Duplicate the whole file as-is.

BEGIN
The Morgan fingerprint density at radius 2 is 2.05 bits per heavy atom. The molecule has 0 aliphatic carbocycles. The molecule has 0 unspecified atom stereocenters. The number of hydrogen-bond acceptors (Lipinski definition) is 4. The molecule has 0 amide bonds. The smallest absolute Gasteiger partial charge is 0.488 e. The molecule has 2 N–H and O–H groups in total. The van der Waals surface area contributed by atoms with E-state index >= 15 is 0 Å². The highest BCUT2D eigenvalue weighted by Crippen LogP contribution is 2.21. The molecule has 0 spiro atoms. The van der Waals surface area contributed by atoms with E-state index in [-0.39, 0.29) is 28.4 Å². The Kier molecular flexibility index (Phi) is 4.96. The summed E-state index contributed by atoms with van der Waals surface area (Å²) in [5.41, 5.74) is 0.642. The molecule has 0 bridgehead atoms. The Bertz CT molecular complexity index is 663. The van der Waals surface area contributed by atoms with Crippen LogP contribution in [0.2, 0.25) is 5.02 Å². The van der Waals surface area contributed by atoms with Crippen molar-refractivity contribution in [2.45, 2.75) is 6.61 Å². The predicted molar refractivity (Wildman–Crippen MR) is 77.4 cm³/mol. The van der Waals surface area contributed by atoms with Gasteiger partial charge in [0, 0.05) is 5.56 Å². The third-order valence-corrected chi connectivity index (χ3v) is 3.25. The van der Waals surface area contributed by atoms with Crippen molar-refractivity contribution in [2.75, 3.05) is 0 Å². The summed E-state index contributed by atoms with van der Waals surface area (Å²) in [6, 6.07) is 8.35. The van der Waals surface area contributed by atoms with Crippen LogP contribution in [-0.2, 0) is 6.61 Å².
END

The Morgan fingerprint density at radius 2 is 2.05 bits per heavy atom. The molecule has 0 aliphatic carbocycles. The molecule has 0 unspecified atom stereocenters. The number of hydrogen-bond acceptors (Lipinski definition) is 4. The molecule has 0 amide bonds. The smallest absolute Gasteiger partial charge is 0.488 e. The molecule has 2 N–H and O–H groups in total. The van der Waals surface area contributed by atoms with E-state index >= 15 is 0 Å². The highest BCUT2D eigenvalue weighted by Crippen LogP contribution is 2.21. The molecule has 0 spiro atoms. The van der Waals surface area contributed by atoms with E-state index in [-0.39, 0.29) is 28.4 Å². The Kier molecular flexibility index (Phi) is 4.96. The summed E-state index contributed by atoms with van der Waals surface area (Å²) in [5.41, 5.74) is 0.642. The molecule has 0 bridgehead atoms. The Bertz CT molecular complexity index is 663. The van der Waals surface area contributed by atoms with Crippen LogP contribution in [0.2, 0.25) is 5.02 Å². The van der Waals surface area contributed by atoms with Crippen molar-refractivity contribution in [2.45, 2.75) is 6.61 Å². The predicted molar refractivity (Wildman–Crippen MR) is 77.4 cm³/mol. The van der Waals surface area contributed by atoms with Gasteiger partial charge in [0, 0.05) is 5.56 Å². The third-order valence-corrected chi connectivity index (χ3v) is 3.25. The van der Waals surface area contributed by atoms with Crippen molar-refractivity contribution in [2.75, 3.05) is 0 Å². The summed E-state index contributed by atoms with van der Waals surface area (Å²) in [6, 6.07) is 8.35. The van der Waals surface area contributed by atoms with Crippen LogP contribution in [-0.2, 0) is 6.61 Å².